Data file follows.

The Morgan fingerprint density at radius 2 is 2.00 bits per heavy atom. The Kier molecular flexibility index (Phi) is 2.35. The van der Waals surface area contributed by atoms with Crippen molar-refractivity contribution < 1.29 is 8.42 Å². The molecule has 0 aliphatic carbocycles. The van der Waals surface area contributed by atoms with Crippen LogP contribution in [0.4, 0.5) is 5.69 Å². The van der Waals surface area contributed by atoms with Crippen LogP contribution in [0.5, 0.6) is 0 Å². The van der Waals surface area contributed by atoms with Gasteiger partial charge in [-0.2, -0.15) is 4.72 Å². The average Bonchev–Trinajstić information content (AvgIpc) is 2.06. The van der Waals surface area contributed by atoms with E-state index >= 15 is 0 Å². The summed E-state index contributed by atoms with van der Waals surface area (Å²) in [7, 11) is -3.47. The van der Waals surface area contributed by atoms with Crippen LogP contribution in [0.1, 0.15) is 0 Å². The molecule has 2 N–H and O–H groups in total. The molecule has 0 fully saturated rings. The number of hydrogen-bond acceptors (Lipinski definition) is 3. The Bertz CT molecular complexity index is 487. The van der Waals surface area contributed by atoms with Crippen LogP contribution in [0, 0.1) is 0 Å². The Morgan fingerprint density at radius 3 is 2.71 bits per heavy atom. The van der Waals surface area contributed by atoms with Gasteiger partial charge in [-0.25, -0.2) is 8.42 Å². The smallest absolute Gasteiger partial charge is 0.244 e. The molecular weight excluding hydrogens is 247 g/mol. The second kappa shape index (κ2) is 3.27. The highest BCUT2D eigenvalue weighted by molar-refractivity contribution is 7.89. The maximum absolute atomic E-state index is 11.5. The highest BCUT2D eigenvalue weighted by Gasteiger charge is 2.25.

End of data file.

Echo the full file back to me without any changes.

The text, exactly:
The Morgan fingerprint density at radius 2 is 2.00 bits per heavy atom. The Kier molecular flexibility index (Phi) is 2.35. The van der Waals surface area contributed by atoms with Crippen molar-refractivity contribution < 1.29 is 8.42 Å². The molecule has 0 aliphatic carbocycles. The van der Waals surface area contributed by atoms with Crippen LogP contribution in [0.4, 0.5) is 5.69 Å². The van der Waals surface area contributed by atoms with Crippen LogP contribution in [0.5, 0.6) is 0 Å². The van der Waals surface area contributed by atoms with Gasteiger partial charge in [-0.2, -0.15) is 4.72 Å². The average Bonchev–Trinajstić information content (AvgIpc) is 2.06. The van der Waals surface area contributed by atoms with E-state index >= 15 is 0 Å². The summed E-state index contributed by atoms with van der Waals surface area (Å²) in [7, 11) is -3.47. The van der Waals surface area contributed by atoms with Crippen LogP contribution in [0.1, 0.15) is 0 Å². The molecule has 2 N–H and O–H groups in total. The molecule has 0 fully saturated rings. The number of hydrogen-bond acceptors (Lipinski definition) is 3. The Bertz CT molecular complexity index is 487. The van der Waals surface area contributed by atoms with Crippen LogP contribution in [0, 0.1) is 0 Å². The Morgan fingerprint density at radius 3 is 2.71 bits per heavy atom. The van der Waals surface area contributed by atoms with Gasteiger partial charge in [-0.25, -0.2) is 8.42 Å². The smallest absolute Gasteiger partial charge is 0.244 e. The molecular weight excluding hydrogens is 247 g/mol. The second kappa shape index (κ2) is 3.27. The highest BCUT2D eigenvalue weighted by molar-refractivity contribution is 7.89. The maximum absolute atomic E-state index is 11.5. The highest BCUT2D eigenvalue weighted by Gasteiger charge is 2.25.